Wednesday, May 07, 2008

Elizabeth Hay Blog Tour Stop

I am so excited to announce that over the next few weeks, Pickle Me This will be a stop on Elizabeth Hay's upcoming blogging tour of the Canadian North. Her award-winning Late Nights on Air was one of my favourite books of 2007 (and read my review here). Other stops have included The Book Mine Set, The Library Ladder and Metro Mama. Now over to our guest blogger Elizabeth Hay...

May 8, Dawson City, Yukon: Last night we walked back to the hotel from the bar at Bombay Peggy’s and though it was close to midnight, it could have seven in the evening. The light is uncanny. The sun goes below the horizon, but not far below, turning the depths of the night into radiant dusk.

To get here we drove the Klondike Highway north from Whitehorse. Even in the aftermath of massive forest fires marked with white signs – forest fire of 1998, forest fire of 1953 – the sky and the contours of the land made for unbroken beauty. Night before last I did a reading in the village of Mayo, attracting a handful of interesting folk, and afterwards we walked along the dike next to the half-melted Stewart River. May is a good month to be doing readings from a radio novel since the air is full of sound – break-up, birdsong. They say the best place to see wildlife is on the edges between habitats, and it seems to me that’s the best place to see nervous life of all kinds – on the edges. In the case of Late Nights on Air, that would be the edge between listening and speaking.

We rolled down the hill to the bathroom in our sloping motel room in Mayo. At least one of the rooms in that motel had something I coveted, an ElectroMaid from the 1950s, a self- contained unit of three burners and tiny sink with fridge below. Perfect for anyone with a love of the past and gypsy-like inclinations.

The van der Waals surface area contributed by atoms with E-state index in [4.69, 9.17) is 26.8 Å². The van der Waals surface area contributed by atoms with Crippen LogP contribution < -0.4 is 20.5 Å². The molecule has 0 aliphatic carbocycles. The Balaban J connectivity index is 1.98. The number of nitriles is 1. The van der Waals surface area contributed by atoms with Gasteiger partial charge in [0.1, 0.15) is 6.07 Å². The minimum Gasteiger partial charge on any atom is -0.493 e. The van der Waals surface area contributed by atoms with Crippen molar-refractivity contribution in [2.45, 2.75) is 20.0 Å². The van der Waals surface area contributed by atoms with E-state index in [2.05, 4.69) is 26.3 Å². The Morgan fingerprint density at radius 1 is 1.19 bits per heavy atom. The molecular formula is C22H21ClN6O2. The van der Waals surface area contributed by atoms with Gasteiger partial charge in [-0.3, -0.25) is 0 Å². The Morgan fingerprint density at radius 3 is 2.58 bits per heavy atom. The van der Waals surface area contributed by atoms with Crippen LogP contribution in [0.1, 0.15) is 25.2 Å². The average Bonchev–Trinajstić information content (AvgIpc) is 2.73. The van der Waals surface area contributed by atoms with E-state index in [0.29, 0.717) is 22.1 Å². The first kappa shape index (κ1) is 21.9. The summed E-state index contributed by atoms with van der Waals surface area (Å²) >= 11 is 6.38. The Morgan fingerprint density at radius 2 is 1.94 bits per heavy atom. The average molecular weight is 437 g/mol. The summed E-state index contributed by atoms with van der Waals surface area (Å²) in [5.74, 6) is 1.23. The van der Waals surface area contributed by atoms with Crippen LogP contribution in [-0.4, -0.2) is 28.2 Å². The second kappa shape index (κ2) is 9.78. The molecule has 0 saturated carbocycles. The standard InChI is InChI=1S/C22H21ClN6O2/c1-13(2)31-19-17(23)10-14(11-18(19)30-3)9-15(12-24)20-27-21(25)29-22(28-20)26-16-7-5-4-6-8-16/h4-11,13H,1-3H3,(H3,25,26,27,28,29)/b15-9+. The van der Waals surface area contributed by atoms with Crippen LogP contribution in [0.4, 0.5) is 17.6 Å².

In Dawson City I made something of a faux pas, not taking off my shoes when I entered the library. Dawson’s streets are dirt, in keeping with its true-to-the-past historic self, and everyone protects the library’s indoor carpets. Again, people were receptive, informal, generally relaxed. Yukoners strike me as fiercely proud of the Yukon and eternally glad to find themselves here. Lulu Keating, the filmmaker, has made her home in Dawson. Over drinks in Bombay Peggy’s (former brothel and now an elegant hotel with lurid overtones), she and others at the table seemed altogether pleased with their lives in this isolated, culturally rich, dreamboat of a place. Charlotte Gray, a friend from Ottawa, is the current writer-in- residence at Berton House and she has slipped into life here with graceful ease.

We’ll take the Klondike Highway south to Carmacks for another library reading tonight. Tomorrow, Teslin. Then on Friday I’ll leave the Yukon and fly to my old stomping grounds of Yellowknife in the Northwest Territories – setting for Late Nights on Air.

Previous stops: here and here.